Revisiting Covid-19, Evictions, and Racial Equity

By Mariah Williams and Bryan Moorefield.

We all know that when white folks catch a cold, black folks get pneumonia. Simply put, economic hardships experienced by white people may be substantial, but the impact is doubly felt by black Americans who have historically been at the very bottom of the economic ladder. The COVID-19 outbreak and subsequent economic downturn have mirrored what we often see in a national crisis: While some have a social safety net or the private means to ride the crisis out, others are left barely holding on with no such resources to ensure that their lives won’t come unhinged—that wages aren’t lost, food insecurity isn’t exacerbated, and more importantly, that they can remain stably housed and healthy.

COVID-19 catches Virginia and the City of Richmond in the midst of a pre-existing eviction crisis. Data from the Eviction Lab at Princeton University, which tracked nationwide evictions through 2016, show Virginia and Richmond to have the second highest eviction rates among states and large cities, respectively. Yet the intensity of this crisis has been uneven across our communities. In Richmond, majority-black areas have borne the brunt of the evictions: In 2016, blacks made up a majority of residents in 32 of Richmond’s 66 census tracts. According to the Eviction Lab data, landlords evicted tenants from 17 percent of rentals in the city’s majority-black tracts, whereas they evicted tenants from 7 percent of rentals in the remaining tracts. The effects of these evictions are wide-ranging and life-altering. Besides the loss of one’s home, eviction may disrupt work, school, and neighborhood social connections. This instability also challenges the health of individuals and the surrounding community, in part by pushing the evicted towards crowded or otherwise unsafe accommodations.

Two maps side by side titled "UDR by Block Group, Richmond, 2016" and "% of renter householders who are African American, Richmond, 2016"

Recognizing the need to protect our most vulnerable populations, governments across the nation have acted to ensure that individuals and families remain healthy during the COVID-19 pandemic by passing moratoria on evictions and foreclosures so that people are not forced onto the streets or into shelters. Governor Northam requested and the Supreme Court of Virginia granted a judicial emergency in response to COVID-19. Non-essential, non-emergency court proceedings in all district and circuit courts are suspended absent a specific exemption. This includes a prohibition on new eviction cases for tenants who are unable to pay rent as a result of COVID-19 until April 6. Additionally, on March 24, City of Richmond Mayor Levar Stony announced that no evictions would be executed during the state of emergency. Yet, the question remains what will happen when these emergency measures are up and Richmond institutions return to business as usual.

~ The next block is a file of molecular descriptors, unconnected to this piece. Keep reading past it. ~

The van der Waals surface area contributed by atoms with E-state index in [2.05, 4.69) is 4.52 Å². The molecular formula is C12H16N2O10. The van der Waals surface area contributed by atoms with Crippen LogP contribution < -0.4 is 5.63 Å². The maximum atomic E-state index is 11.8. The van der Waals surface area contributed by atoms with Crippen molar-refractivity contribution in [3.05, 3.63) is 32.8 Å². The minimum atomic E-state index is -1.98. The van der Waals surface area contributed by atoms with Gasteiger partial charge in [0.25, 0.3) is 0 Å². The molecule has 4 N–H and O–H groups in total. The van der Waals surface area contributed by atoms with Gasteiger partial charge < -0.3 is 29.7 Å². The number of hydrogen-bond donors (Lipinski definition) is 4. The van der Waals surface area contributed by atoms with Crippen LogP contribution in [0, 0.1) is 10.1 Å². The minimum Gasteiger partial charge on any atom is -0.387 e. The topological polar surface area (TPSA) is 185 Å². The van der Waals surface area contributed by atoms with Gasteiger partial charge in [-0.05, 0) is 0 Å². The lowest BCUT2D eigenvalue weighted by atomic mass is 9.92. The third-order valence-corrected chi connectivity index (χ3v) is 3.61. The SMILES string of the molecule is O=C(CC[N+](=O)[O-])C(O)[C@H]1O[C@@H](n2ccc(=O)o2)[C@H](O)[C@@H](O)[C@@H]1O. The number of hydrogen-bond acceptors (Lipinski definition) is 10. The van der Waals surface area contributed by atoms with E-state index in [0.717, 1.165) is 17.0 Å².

When we talk about the impact of the COVID-19 pandemic on communities throughout the state, we must not exclude race from the conversation. As evidenced above, black communities in the City of Richmond are disproportionately vulnerable due to preexisting patterns of inequality, and we know that this trend is not unique to the locality. As state and local leaders continue to work to deploy policies that prevent further fallout from new and existing crises, they must center racial equity and allow their actions to be guided by those that are most at risk. Certainly this pandemic impacts us all, but in Richmond, black neighborhoods, many of which are already ravaged by systemic inequity, have a lot more to lose.

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